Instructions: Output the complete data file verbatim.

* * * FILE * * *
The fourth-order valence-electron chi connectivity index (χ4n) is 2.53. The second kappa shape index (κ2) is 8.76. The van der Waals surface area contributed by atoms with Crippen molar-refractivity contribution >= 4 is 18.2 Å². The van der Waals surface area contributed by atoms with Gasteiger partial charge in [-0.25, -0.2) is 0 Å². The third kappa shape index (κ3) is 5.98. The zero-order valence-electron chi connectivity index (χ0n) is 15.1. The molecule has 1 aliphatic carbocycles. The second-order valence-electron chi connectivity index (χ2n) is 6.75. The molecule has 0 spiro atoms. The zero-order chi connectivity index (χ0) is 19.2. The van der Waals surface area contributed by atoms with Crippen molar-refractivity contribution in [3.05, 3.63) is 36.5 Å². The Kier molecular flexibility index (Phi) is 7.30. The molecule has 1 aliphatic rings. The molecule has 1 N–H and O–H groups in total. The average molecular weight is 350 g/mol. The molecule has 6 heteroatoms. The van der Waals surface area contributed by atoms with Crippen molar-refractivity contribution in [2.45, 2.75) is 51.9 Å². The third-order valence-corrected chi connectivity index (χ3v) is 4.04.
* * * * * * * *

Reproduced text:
The fourth-order valence-electron chi connectivity index (χ4n) is 2.53. The second kappa shape index (κ2) is 8.76. The van der Waals surface area contributed by atoms with Crippen molar-refractivity contribution >= 4 is 18.2 Å². The van der Waals surface area contributed by atoms with Gasteiger partial charge in [-0.25, -0.2) is 0 Å². The third kappa shape index (κ3) is 5.98. The zero-order valence-electron chi connectivity index (χ0n) is 15.1. The molecule has 1 aliphatic carbocycles. The second-order valence-electron chi connectivity index (χ2n) is 6.75. The molecule has 0 spiro atoms. The zero-order chi connectivity index (χ0) is 19.2. The van der Waals surface area contributed by atoms with Crippen molar-refractivity contribution in [3.05, 3.63) is 36.5 Å². The Kier molecular flexibility index (Phi) is 7.30. The molecule has 1 aliphatic rings. The molecule has 1 N–H and O–H groups in total. The average molecular weight is 350 g/mol. The molecule has 6 heteroatoms. The van der Waals surface area contributed by atoms with Crippen molar-refractivity contribution in [2.45, 2.75) is 51.9 Å². The third-order valence-corrected chi connectivity index (χ3v) is 4.04.